I travelled to Glasgow on the Friday before the fling and stayed in a city center hotel. All the hotels near the start line were fully booked by the time I got my arse in gear to sort it out, but they are generally travel lodge type hotels, which I don’t usually enjoy. I stayed at the Hilton Grosvenor by the Botanics. This was a 20 min walk to the race hotel for registration on Friday afternoon which gave me time to calm my nerves down a bit. It was also an easy taxi ride to Milngavie on Saturday morning for the start. I’d definitely do it this way again.


With this being my first ultra, I was nervous and really wanted to just stick to a slow pace and complete it. My goal when I signed up to the fling really was to just complete it. It was only as I got closer did I have naïve aspirations of completing it in 10 to 11 hours. My naivety gave me the kick up the arse I deserved in the time stakes, but in general I’m really happy with what I achieved. If I want to improve, I need to change some of the things around my food and kit that I’ve spoken about in this post, but I think I also need to get more endurance training in. I had a long stretch from about 10 to 30 miles where my hips ached quite badly. They were never going to stop me, but I was frustrated that it felt like something that, if I’d trained more, I could have avoided this. What I would like for next time is to hold a steady, slow pace all the way through. Looking at peoples races on Strava, I can see that those that do really well maintain an almost exact pace all the way. My pace varied from 5min\km to 11min\km. I think 6min\km is probably my target pace, but it is going to take some focussed endurance training to get to it.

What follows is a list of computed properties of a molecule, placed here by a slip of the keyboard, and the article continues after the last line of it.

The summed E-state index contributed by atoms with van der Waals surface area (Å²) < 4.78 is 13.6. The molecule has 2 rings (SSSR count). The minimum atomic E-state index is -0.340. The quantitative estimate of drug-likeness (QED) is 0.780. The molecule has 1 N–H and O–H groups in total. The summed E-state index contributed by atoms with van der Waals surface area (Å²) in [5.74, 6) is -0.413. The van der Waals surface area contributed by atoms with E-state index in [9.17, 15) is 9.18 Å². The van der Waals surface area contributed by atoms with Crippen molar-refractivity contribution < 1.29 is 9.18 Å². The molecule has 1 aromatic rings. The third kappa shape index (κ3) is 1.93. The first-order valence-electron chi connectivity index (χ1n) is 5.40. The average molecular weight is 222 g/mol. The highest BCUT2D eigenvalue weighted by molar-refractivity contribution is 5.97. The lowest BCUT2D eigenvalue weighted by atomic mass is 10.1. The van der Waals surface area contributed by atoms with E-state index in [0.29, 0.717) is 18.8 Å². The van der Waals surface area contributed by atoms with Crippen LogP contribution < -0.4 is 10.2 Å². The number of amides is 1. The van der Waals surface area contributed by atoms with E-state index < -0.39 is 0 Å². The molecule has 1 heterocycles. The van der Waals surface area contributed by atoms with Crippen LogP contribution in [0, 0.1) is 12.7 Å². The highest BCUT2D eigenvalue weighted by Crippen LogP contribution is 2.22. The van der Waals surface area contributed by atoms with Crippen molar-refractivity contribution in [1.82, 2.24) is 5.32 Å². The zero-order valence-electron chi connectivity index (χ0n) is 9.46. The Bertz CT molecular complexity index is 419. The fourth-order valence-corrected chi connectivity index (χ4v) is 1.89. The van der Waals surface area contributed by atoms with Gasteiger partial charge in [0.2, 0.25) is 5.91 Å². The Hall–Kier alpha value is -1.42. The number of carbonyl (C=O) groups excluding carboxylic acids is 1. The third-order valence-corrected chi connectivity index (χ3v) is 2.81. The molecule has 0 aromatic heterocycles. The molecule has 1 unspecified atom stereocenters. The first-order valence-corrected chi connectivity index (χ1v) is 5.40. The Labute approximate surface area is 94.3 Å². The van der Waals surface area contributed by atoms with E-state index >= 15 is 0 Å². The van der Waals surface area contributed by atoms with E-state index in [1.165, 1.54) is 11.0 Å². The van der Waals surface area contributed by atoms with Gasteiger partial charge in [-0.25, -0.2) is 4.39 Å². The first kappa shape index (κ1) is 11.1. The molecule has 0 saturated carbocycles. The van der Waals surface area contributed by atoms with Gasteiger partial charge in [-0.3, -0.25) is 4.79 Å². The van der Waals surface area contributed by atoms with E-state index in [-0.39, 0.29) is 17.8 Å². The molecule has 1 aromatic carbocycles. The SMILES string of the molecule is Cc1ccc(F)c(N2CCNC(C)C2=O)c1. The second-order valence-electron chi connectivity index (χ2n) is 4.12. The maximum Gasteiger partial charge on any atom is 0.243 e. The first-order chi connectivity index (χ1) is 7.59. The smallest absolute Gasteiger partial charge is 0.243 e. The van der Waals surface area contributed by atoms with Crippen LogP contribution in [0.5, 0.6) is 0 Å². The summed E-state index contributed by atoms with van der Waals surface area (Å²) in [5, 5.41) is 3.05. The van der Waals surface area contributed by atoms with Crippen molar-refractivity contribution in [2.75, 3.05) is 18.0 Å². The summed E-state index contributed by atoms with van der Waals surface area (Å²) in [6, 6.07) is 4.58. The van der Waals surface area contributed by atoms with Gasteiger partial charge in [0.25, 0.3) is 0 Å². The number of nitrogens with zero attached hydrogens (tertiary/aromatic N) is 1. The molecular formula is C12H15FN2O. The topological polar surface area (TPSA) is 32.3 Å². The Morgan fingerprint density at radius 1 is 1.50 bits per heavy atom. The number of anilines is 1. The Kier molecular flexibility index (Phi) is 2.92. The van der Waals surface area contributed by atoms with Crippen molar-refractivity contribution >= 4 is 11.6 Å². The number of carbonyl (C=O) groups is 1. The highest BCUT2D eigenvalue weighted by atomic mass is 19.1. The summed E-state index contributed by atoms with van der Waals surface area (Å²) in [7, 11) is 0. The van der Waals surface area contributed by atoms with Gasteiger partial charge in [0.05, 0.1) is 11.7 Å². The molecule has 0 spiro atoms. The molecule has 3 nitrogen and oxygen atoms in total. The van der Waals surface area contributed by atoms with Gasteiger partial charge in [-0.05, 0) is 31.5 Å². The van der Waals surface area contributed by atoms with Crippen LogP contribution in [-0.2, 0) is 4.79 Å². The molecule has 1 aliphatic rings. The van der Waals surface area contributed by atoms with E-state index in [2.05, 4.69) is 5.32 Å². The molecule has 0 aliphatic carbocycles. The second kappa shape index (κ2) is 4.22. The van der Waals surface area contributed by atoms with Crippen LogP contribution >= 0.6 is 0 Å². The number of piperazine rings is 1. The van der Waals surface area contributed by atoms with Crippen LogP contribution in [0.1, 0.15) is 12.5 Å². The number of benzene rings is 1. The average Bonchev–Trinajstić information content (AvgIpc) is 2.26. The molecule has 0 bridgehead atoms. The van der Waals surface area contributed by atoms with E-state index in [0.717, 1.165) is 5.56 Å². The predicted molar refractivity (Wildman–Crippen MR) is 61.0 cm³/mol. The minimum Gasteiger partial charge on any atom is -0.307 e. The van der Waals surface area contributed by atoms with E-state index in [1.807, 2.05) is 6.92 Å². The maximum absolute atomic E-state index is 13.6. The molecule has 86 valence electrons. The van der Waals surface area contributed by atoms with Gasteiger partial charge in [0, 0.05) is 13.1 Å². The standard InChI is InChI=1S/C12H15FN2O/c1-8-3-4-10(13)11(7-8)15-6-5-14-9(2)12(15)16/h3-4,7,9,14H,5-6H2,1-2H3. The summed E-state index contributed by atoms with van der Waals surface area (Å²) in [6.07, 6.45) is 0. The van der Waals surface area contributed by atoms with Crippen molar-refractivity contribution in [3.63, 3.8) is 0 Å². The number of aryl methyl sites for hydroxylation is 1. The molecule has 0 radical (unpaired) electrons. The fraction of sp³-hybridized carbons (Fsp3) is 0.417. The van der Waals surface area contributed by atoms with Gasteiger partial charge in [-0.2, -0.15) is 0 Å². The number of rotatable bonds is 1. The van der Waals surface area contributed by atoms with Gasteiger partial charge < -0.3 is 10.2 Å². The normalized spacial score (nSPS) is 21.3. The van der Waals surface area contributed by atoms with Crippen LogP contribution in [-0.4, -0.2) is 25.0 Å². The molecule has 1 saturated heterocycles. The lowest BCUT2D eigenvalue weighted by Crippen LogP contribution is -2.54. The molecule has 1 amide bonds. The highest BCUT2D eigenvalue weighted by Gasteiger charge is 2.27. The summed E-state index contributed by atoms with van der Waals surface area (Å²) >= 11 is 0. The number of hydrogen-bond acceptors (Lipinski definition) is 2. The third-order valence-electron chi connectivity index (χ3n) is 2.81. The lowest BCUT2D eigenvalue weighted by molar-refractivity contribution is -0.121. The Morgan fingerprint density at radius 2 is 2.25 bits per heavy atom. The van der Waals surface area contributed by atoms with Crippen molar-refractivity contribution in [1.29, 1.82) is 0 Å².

Taking everything into consideration, for my first ultra, I think the logistics and planning worked really well. I never went through a stage in the race where I felt like I needed more food, and I was never in a position where I was worried about getting to the race, having the right kit or anything like that. I think there is room for improvement though. Travel lighter, fuss less at CP’s and focus on getting calories inside whilst on the move.

I’m going to try to post some details about my main runs with each blog post:

Hoka Highland Fling

  • Time: 11hrs 46min
  • Distance 53miles\82km
  • Kit:New Balance Leadville v2, Inov-8 shorts, Icebreaker long sleeve, Buff, OMM Smock, Salomon ADV skin 12, injinji socks
  • Weather: Sunshine
  • Strava:

Ultra marathon dreams and beyond

This is my first post so I’ll try to keep it short and sweet. Last weekend I completed my first ultra marathon, the fantastic, the amazing, the superb Hoka Highland fling. The race experience itself was brilliant, but the training build up to it was also a wonderful experience as well. A year ago I decided to start running to lose some weight and get a little healthier. I started with a 5k jog\walk and twelve months later I find myself crossing the finish line of a 53 mile race in a time of 11hrs and 46 mins.

Me finishing the 2015 Highland Fling

Me finishing the 2015 Highland Fling

It’s been a journey as they say, and along the way I’ve contracted an addiction to running and in particular to running in the hills and for long distances. I’m going to try to write about all these things in this blog in the hope it inspires others to join in this little known community of addicts. I take part in Scottish hill races and other local running events around Scotland and I am already looking at my next and subsequent ultra marathons, so there should be no shortage of things to talk about. I’m also a running gear addict too so you can expect to hear me harping on about what I like and don’t like as I spend what feels like half of my salary on things I probably don’t need. That’s it for now, thanks for reading and please feel free to get in touch to say hello if you want to.